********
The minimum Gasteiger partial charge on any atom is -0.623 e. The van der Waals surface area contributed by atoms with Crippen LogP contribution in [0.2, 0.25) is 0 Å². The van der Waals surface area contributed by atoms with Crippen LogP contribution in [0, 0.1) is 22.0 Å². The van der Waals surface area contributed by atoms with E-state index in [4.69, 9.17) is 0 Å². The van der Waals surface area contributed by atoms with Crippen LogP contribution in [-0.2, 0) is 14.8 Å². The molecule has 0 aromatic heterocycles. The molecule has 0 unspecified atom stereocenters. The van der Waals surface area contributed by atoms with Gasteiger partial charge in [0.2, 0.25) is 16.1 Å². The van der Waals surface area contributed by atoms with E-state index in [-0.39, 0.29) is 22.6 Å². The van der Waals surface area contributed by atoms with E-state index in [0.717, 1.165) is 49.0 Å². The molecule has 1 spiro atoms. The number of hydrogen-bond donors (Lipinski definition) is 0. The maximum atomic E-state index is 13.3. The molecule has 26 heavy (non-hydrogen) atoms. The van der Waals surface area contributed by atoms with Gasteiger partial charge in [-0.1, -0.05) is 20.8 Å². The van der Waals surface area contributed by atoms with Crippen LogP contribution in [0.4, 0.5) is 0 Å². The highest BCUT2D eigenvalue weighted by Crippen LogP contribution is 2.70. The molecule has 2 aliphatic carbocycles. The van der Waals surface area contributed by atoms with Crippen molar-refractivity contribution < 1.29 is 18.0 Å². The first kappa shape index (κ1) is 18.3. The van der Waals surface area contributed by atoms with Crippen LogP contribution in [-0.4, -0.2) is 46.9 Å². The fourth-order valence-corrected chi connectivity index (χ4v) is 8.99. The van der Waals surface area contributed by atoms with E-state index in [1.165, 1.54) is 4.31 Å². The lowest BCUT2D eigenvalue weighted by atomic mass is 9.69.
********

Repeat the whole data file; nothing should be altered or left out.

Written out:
The minimum Gasteiger partial charge on any atom is -0.623 e. The van der Waals surface area contributed by atoms with Crippen LogP contribution in [0.2, 0.25) is 0 Å². The van der Waals surface area contributed by atoms with Crippen LogP contribution in [0, 0.1) is 22.0 Å². The van der Waals surface area contributed by atoms with E-state index in [4.69, 9.17) is 0 Å². The van der Waals surface area contributed by atoms with Crippen LogP contribution in [-0.2, 0) is 14.8 Å². The molecule has 0 aromatic heterocycles. The molecule has 0 unspecified atom stereocenters. The van der Waals surface area contributed by atoms with Gasteiger partial charge in [0.2, 0.25) is 16.1 Å². The van der Waals surface area contributed by atoms with E-state index in [-0.39, 0.29) is 22.6 Å². The van der Waals surface area contributed by atoms with E-state index in [0.717, 1.165) is 49.0 Å². The molecule has 1 spiro atoms. The number of hydrogen-bond donors (Lipinski definition) is 0. The maximum atomic E-state index is 13.3. The molecule has 26 heavy (non-hydrogen) atoms. The van der Waals surface area contributed by atoms with Gasteiger partial charge in [-0.1, -0.05) is 20.8 Å². The van der Waals surface area contributed by atoms with Crippen LogP contribution in [0.4, 0.5) is 0 Å². The highest BCUT2D eigenvalue weighted by Crippen LogP contribution is 2.70. The molecule has 2 aliphatic carbocycles. The van der Waals surface area contributed by atoms with Crippen molar-refractivity contribution < 1.29 is 18.0 Å². The first kappa shape index (κ1) is 18.3. The van der Waals surface area contributed by atoms with Crippen LogP contribution in [-0.4, -0.2) is 46.9 Å². The fourth-order valence-corrected chi connectivity index (χ4v) is 8.99. The van der Waals surface area contributed by atoms with E-state index in [1.165, 1.54) is 4.31 Å². The lowest BCUT2D eigenvalue weighted by atomic mass is 9.69.